Many years ago the public school system was tasked with teaching the nation’s youth how to address their developing bodies and desires, and abstinence only education programs were born. Though decades have passed and times have changed, the way the United State’s chooses to approach the sexual education of young people has not. Authority figures have been shouting, “Abstain! Abstain! Abstain! ” at teenagers to no avail for far to long. The time for change is now. Abstinence only education programs do more harm than good for the nation’s youth.
These sex (or lack there of) education programs aim to teach adolescents to avoid unplanned pregnancies and sexually transmitted diseases (Studs) by simply abstaining from all sexual interactions with a firm “Just say no! ” attitude. People in favor of this approach argue that if teens are taught not to have sex then there is no reason to teach them how to have safe sexual encounters. It is believed by some that the act of teaching teens about sex would destroy their innocence and give the green light for some sort of teenage orgy.
In other words, teaching teens about sex will lead to teens having sex. Although abstinence only education programs are well intended, they are based on the unrealistic, idealized notion that it is possible to keep the majority of teenagers from having sex by any means other than chastity belts. A more realistic approach to reducing unplanned pregnancies and Studs in the teenage population would be to teach them safe sexual practices, and that abstinence is in fact a choice and not a requirement.
Teaching teens about safe sex would give them the inference they need to make good decisions regarding their sex lives. A confident teen will have less trouble standing up for him/her self and saying “No. I am not okay with that. ” Where as an uneducated teen will be more likely to bend to his/her partner’s desires, even if it is something he/she is not comfortable doing. This can lead the teen to rationalize things they would otherwise not be okay with, with the misguided thought that his/her partner must know what he/she is doing. After all, someone has to.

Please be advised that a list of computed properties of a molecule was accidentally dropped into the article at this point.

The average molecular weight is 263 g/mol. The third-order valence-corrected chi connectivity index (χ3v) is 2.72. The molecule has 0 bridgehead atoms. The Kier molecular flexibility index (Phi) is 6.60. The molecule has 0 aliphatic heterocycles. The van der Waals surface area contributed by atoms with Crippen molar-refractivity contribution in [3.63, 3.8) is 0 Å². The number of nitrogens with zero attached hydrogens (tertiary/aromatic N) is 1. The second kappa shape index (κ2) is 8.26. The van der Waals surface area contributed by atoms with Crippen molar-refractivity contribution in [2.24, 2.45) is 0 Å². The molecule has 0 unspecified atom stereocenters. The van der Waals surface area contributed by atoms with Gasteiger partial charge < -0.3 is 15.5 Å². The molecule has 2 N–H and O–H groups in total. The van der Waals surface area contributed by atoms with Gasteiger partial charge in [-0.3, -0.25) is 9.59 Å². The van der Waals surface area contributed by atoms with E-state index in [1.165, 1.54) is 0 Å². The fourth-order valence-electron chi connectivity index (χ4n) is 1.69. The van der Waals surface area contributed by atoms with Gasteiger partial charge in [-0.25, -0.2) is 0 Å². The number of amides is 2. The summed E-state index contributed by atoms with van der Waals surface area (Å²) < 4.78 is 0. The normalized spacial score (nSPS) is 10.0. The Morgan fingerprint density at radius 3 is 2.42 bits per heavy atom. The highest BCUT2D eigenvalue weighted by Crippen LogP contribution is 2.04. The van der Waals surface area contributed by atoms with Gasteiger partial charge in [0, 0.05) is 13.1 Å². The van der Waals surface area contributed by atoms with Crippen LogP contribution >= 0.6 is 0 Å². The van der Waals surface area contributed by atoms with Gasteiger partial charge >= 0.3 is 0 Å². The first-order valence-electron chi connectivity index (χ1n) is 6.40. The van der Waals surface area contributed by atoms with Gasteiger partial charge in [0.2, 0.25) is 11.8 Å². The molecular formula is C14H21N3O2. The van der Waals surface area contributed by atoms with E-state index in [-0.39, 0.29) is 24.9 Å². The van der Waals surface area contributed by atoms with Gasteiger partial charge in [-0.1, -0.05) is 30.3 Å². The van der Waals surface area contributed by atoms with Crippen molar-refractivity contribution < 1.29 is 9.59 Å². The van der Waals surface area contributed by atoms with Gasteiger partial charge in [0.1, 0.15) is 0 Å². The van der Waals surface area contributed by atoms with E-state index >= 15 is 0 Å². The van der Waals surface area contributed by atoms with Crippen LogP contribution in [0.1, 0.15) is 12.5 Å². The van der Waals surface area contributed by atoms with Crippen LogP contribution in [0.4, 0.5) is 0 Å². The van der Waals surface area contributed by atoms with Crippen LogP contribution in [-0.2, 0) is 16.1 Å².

Right? In truth, all that abstinence only education programs are accomplishing is shaming adolescents for what they are biologically hard wired to do. Telling teens that sex is wrong is like telling a bird that to fly is a sin. It is known that often times when shame is fused with sex in the mind of an individual there can be unhealthy consequences, such as depression and harmful fetishes. Teens should be taught how to understand their feelings rather than reject them. They need to know that what they are going through is a natural life process.
Being a teenager is hard enough with all the acne and recently established body odor; thus, they should not be forced to wage a mental war between their natural desires and what they have been taught. Horticulture, teens are exposed to sex ally on television, on ten Internet, In magazines, on billboards, and through music. No one can deny that America today flaunts sexuality. The idea that youths can be kept ignorant of this is preposterous. If respectable adults do not teach teens about sex, adolescents will have no trouble filling the gaps in their knowledge by other means.
The Internet is a writhing hot bed of pornography, often depicting women as euthanized sex objects. How are young men and women supposed to make informed decisions about their sex lives if the only information they have on the subject has been pieced together from scenes of their favorite porno? In conclusion, abstinence only education has been the default sexual education tool for the past fifty years. So far, little has been accomplished in the way of protecting the health of the youths. A new approach to this issue is long over due.